Plants and Animals

Echinacea purpurea Purple coneflower

species photo
Brad Slaughter
species photo
Brad Slaughter

Key Characteristics

Stout perennial forb (1 m or more) of mesic prairies; leaves broadly lanceolate, toothed, hairy; flowers large with a dark central disk and numerous purple drooping petals.

Status and Rank

US Status:
State Status: X - Presumed extirpated (legally 'threatened' if rediscovered)
Global Rank: G4 - Apparently secure
State Rank: SX - Presumed extirpated

Occurrences

CountyNumber of OccurrencesYear Last Observed
Hillsdale11988
Kalamazoo11946
Kent11891
St. Joseph11838
Washtenaw11868

Information is summarized from MNFI's database of rare species and community occurrences. Data may not reflect true distribution since much of the state has not been thoroughly surveyed.

Habitat

Found in prairie remnants. Many populations of this species are introduced, and only naturally occurring ones are tracked. The last undisputed wild populations have not been observed since the late 1800s.

Natural Community Types

For each species, lists of natural communities were derived from review of the nearly 6,500 element occurrences in the MNFI database, in addition to herbarium label data for some taxa. In most cases, at least one specimen record exists for each listed natural community. For certain taxa, especially poorly collected or extirpated species of prairie and savanna habitats, natural community lists were derived from inferences from collection sites and habitat preferences in immediately adjacent states (particularly Indiana and Illinois). Natural communities are not listed for those species documented only from altered or ruderal habitats in Michigan, especially for taxa that occur in a variety of habitats outside of the state.

Natural communities are not listed in order of frequency of occurrence, but are rather derived from the full set of natural communities, organized by Ecological Group. In many cases, the general habitat descriptions should provide greater clarity and direction to the surveyor. In future versions of the Rare Species Explorer, we hope to incorporate natural community fidelity ranks for each taxon.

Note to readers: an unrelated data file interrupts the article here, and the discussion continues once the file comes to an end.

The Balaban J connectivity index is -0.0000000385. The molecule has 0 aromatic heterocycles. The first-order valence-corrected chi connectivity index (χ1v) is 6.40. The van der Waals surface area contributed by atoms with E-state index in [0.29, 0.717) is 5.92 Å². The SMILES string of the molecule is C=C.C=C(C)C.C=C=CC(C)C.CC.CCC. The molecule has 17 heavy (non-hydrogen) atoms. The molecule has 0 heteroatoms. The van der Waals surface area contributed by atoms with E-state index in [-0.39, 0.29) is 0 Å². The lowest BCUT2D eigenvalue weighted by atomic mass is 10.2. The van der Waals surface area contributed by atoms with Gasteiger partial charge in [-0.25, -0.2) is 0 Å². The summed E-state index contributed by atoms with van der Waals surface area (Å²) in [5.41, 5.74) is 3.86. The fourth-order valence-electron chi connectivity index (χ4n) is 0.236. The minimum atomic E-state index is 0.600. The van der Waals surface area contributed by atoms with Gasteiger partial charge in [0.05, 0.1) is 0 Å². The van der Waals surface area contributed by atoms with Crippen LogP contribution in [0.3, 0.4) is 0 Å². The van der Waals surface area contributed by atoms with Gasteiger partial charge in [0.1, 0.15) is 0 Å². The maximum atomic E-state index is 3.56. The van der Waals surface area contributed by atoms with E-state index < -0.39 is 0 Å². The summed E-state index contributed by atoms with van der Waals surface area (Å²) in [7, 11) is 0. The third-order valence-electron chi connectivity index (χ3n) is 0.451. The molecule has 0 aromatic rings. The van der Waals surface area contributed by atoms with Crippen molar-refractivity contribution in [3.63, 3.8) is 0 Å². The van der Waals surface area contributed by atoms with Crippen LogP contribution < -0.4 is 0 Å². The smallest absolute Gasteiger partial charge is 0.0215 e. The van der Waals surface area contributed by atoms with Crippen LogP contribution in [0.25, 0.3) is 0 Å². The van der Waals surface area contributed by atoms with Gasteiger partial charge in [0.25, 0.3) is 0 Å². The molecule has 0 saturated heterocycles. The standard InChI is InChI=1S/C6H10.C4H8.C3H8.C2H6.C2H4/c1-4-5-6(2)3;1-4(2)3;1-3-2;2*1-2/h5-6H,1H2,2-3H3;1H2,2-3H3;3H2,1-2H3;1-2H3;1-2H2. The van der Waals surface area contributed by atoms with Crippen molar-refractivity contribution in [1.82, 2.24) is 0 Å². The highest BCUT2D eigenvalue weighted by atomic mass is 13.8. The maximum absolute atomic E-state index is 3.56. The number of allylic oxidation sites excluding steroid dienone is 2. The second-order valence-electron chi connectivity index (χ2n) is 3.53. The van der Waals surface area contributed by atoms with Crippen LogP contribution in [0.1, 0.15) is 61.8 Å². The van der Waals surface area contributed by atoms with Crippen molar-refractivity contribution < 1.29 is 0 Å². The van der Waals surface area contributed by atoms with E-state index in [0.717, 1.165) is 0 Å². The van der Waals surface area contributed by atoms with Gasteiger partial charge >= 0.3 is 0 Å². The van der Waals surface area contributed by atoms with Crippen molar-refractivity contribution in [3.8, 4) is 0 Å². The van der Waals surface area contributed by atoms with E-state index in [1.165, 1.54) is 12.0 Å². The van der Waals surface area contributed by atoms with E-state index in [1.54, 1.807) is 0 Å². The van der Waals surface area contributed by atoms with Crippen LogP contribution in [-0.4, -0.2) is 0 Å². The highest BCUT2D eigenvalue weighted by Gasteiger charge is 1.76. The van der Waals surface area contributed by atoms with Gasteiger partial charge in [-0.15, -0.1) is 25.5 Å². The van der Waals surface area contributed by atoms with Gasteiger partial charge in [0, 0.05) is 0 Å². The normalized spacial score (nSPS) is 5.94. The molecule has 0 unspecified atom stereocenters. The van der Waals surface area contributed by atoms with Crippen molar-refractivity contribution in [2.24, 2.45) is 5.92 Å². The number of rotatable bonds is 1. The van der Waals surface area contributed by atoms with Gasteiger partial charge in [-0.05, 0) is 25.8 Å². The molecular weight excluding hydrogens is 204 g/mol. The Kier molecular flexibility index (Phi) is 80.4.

Associated Plants

Big bluestem, little bluestem, Indian grass, bee-balm, butterfly weed, blazing star, and green milkweed.

Management Recommendations

Widespread via plantings, but not known to be extant via any known native populations. If found, it would likely benefit from prescribed burning and control of woody species.

Survey Methods

Random meander search covers areas that appear likely to have rare taxa, based on habitat and the judgment of the investigator.

  • Meander search

    • Survey Period: From first week of June to fourth week of September

      Survey Method Comment:
      Frequently planted ornamental

References

Survey References

  • Elzinga, C.L., D.W. Salzer, and J.W. Willoughby. 1998. Measuring and Monitoring Plant Populations. The Nature Conservancy and Bureau of Land Management, Denver. BLM Technical Reference 1730-1. 477pp.
  • Goff, G.F., G.A. Dawson, and J.J. Rochow. 1982. Site examination for Threatened and Endangered plant species. Environmental Management 6(4): 307-316
  • Nelson, J.R. 1984. Rare Plant Field Survey Guidelines. In: J.P. Smith and R. York. Inventory of rare and endangered vascular plants of California. 3rd Ed. California Native Plant Society, Berkeley. 174pp.
  • Nelson, J.R. 1986. Rare Plant Surveys: Techniques For Impact Assessment. Natural Areas Journal 5(3):18-30.
  • Nelson, J.R. 1987. Rare Plant Surveys: Techniques for Impact Assessment. In: Conservation and management of rare and endangered plants. Ed. T.S. Elias. California Native Plant Society, Sacramento. 8pp.

Technical References

  • Antonio, T.M. and S. Masi. 2001.The Sunflower Family in the Upper Midwest. A Photographic Guide to the Asteraceae in Illinois, Indianan, Iowa, Michigan, Minnesota and Wisconsin. Indiana Academy of Science, Indianapolis. 421pp.
  • Fisher, T.R. 1988. The Dicotyledoneae of Ohio. Part 3. Asteraceae. Ohio State University Press, Columbus. 280pp.
  • Flora of North America Editorial Committee. 2006. Flora of North America, North of Mexico. Volume 21: Magnoliophyta: Asteridae (in part): Asteraceae, part 3. Oxford University Press, New York. 616pp.
  • Gleason, H. A., and A. Cronquist. 1991. Manual of Vascular Plants of Northeastern United States and Adjacent Canada. Second edition. The New York Botanical Garden, Bronx. 910pp.
  • Gray, A. 1950. Gray's Manual of Botany; eighth ed. Van Nostrand Reinghold, New York. 1632pp.
  • Holmgren, N.H. 1998. Illustrated Companion to Gleason and Cronquist's Manual. Illustrations of the vascular plants of Northeastern United States and adjacent Canada. New York Botanical Garden, Bronx. 937pp.
  • Swink, F. and G. Wilhelm. 1994. Plants of the Chicago Region, 4th ed. Indiana Academy of Science, Indianapolis. 921pp.
  • Voss, E.G. 1996. Michigan Flora. Part III. Dicots (Pyrolaceae-Compositae). Bulletin of the Cranbrook Institute of Science and University of Michigan Herbarium. 622pp.